(210): On the Stresses of Working From Home

A few shelves of my dining room, er, bookstore.

I was reading an article by Rosamund Lannin about how she hates working from home, partially because of all the distractions, the little undone tasks that call to you tacitly simply by your being there. It’s a conflict of work-work and home-work. As a woman, I think there is a chance that we feel this conflict more than a man might.

My husband doesn’t much care about how messy a place is unless 1-there are lots of dead ladybugs lying around or 2-he can’t find the one thing he absolutely must have right now but hasn’t seen since 2005. He has no angst about a full sink of dishes or the masses of soiled laundry draped over his schoolbooks from last semester. Because he is under no obligation to keep the house clean, it doesn’t bother him — it’s someone else’s job (mine); he is not obliged to feed the dogs or keep the bathroom clean. I am.

And despite the fact that I live in a VERY cluttered house, I am constantly working on it. I wash dishes maybe 5 times a day (sometimes more); I cook at least one meal a day for humans and am like a constant conveyor belt line for making “dog soup” (my dogs’ version of wet food) and their home made sweet potato treats. I keep tabs on the bathroom and make time to scrub the sink, toilet and shower, as well as vacuuming the floors of the house. In the interstitial spaces of time, I try to tidy up. This constitutes one of my jobs.

The other “job” is voluntary (for now); I maintain a dedicated Amazon bookstore (I no longer have a dining room — it is a bookstore), and I also maintain an Etsy store, which is stocked in boxes in the bookstore area along with a couple of shelves in the living room. I absolutely have to keep these parts of the house (mostly) organized.

In a way, these two “jobs” mesh together, and I am never truly not working. But the fact that I do not have a traditional outside job means that I can be said to be “unemployed,” even though I call it “part time online sales.” Add to that my own self-imposed projects like writing on Medium every day and trying to maintain a minimal porch and box garden. In a more stark environment, these would be luxuries, but they are my few bulwarks against insanity. It is hard to allow time for myself and myself alone. I have prioritized time that does not require my taking care of chores and jobs (if one could separate such), and I think it adds a layer of serenity to my life.

I do not know if I could perform a more interactive, scheduled home office job like Ms. Lannin does (the commonly understood “work from home” scenario as opposed to my slacker version). In a way, I may be comparing apples and oranges, but I do agree with her that we are more and more tied to our jobs while we are technically not “at” our jobs. Our carry-everywhere personal phones ensure that work can follow us wherever we go and sometimes even wake us out of sound sleep. And she is wise to save her bed for strictly non-work use. I’m obliged to use mine for writing quite often, as I must lie down to avoid excess strain on my back from sitting up.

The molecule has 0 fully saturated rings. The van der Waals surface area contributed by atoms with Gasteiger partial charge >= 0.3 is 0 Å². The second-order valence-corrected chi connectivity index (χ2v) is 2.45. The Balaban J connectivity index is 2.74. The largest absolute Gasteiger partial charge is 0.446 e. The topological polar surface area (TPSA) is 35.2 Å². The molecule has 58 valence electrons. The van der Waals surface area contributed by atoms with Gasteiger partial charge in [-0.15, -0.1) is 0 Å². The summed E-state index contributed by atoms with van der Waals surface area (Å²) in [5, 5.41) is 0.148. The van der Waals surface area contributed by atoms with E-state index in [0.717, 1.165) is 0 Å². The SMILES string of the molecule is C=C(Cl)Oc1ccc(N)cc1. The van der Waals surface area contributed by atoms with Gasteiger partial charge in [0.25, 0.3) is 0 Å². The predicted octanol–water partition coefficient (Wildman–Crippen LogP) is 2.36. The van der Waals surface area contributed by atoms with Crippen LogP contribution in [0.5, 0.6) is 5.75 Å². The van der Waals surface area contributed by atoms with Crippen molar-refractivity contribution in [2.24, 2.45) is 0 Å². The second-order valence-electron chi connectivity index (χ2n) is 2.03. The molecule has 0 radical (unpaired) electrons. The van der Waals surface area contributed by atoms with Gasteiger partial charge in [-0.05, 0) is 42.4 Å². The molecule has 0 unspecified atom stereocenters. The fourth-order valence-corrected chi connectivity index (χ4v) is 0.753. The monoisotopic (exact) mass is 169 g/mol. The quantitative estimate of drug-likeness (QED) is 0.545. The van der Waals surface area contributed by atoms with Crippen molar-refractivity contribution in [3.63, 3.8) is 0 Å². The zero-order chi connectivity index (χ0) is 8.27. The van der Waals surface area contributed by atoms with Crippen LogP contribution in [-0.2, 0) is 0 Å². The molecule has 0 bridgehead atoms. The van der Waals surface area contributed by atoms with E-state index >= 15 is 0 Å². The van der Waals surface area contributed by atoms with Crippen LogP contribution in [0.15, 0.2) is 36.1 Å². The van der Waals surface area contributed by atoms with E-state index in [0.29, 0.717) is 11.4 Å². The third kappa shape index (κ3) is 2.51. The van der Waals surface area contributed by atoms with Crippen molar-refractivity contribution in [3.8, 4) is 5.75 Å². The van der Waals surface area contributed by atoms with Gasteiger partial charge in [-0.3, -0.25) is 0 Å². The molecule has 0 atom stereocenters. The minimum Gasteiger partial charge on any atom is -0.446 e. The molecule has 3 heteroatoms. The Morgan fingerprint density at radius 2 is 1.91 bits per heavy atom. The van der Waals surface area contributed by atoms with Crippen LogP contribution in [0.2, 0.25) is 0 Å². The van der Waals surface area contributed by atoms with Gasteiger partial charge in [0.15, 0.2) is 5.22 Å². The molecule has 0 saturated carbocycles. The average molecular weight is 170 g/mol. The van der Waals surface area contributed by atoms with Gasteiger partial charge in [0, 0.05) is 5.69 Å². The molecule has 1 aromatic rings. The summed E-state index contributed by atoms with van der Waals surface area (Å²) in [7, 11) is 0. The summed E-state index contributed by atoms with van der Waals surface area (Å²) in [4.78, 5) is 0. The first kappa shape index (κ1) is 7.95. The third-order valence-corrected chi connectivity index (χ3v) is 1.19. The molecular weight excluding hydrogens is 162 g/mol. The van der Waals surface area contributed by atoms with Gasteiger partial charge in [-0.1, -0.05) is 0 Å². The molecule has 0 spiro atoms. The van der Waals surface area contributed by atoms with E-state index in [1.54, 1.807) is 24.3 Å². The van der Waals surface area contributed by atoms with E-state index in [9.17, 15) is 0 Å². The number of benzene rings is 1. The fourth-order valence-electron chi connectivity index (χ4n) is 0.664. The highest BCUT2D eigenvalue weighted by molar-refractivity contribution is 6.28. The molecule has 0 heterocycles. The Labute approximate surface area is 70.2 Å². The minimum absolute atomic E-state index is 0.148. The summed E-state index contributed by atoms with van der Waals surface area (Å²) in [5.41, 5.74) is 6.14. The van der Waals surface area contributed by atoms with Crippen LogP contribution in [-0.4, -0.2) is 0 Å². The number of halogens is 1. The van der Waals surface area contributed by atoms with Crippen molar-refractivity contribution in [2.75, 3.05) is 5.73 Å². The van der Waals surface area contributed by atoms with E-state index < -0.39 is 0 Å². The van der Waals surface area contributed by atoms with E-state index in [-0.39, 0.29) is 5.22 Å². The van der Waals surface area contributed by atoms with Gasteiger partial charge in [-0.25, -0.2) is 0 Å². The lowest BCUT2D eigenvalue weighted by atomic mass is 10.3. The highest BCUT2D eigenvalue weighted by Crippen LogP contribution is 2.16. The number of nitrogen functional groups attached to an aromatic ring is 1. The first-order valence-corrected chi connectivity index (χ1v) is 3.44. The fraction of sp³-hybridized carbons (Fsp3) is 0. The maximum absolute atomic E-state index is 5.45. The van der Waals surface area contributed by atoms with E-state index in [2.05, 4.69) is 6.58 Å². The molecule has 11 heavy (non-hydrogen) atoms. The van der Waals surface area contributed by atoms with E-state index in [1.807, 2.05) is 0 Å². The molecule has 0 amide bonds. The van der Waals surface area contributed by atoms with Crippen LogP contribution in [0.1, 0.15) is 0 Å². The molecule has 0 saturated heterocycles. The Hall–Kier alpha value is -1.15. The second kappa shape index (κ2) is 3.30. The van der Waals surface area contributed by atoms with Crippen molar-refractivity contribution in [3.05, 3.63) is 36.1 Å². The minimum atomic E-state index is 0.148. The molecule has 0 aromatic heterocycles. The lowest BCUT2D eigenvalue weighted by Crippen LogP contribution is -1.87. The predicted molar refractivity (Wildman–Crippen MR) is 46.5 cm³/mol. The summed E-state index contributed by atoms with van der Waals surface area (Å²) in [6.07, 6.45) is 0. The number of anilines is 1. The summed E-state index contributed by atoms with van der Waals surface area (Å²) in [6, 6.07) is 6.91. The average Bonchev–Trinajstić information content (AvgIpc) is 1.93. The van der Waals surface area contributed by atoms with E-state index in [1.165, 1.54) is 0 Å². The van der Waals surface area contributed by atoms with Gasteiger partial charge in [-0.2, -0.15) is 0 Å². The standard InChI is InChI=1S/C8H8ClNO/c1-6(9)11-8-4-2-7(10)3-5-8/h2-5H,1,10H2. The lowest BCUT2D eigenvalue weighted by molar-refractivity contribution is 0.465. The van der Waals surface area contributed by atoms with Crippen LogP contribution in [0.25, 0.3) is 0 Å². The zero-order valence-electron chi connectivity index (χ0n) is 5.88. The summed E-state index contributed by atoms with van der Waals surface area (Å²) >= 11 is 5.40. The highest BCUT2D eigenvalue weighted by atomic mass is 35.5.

So, would this dilemma be different for a man working from home without someone to do his housework for him? I am not sure; I suppose it depends on just how much clutter and filth he is willing to tolerate in order to get his work done before he decides the dishes must be done and the clothes washed. There is the stereotype of the college boy who lets his dirty laundry pile up before bringing it home to Mom on the weekends; would forcing him to do his own washing build character or increase stress, or would it tear his attention from the job he is performing?

The idea that “women’s work is in the home” is often still tacitly accepted, even when the woman has a full-time job outside the home, but at least, in that case, the jobs to be done at home are not staring her in the face as she goes into her important board meeting or as she makes a crucial presentation. That seemed to be Ms. Lannin’s point, and it is a good one.

In this era of telecommuting, I believe it is more important than ever to be able to draw definite lines of privacy, to disconnect and focus on one’s own needs. I’ve been practicing just that here at home, and while I still don’t like Mount Filthibachi staring at me just beyond my keyboard, I can tune it out for a short time and enjoy a sort of encapsulated serenity.

As for the effects of working from home on men vs. women, I can say this: My husband has often complained that his students and supervisors can contact him at any time, and this has adulterated his home time; he feels the stress of work even after he has come home from it. I’m not sure he can fully separate work and home life in his line of work though. He is a college professor, and the hours of the job are by definition irregular, and there has always been a take-home component of the job. I know — this take-home component fills several large boxes in our too-small house.

The comments section in Ms. Lannin’s article is a hodgepodge of “love-its” and “hate its” concerning working from home, so I think oftentimes it is more of an individual taste, but it does seem to be the wave of the future: we are afforded less and less privacy and alone time, whether we work from home or commute to an office. We are always on, and it is taking a toll; the modern careerist, whether man or woman, must draw explicit lines to avoid the eventual crash and burn that comes eventually with lack of down time. And the home office blurs the lines of home and work by definition. It takes a different sort of discipline to survive and thrive while making a good go of it.


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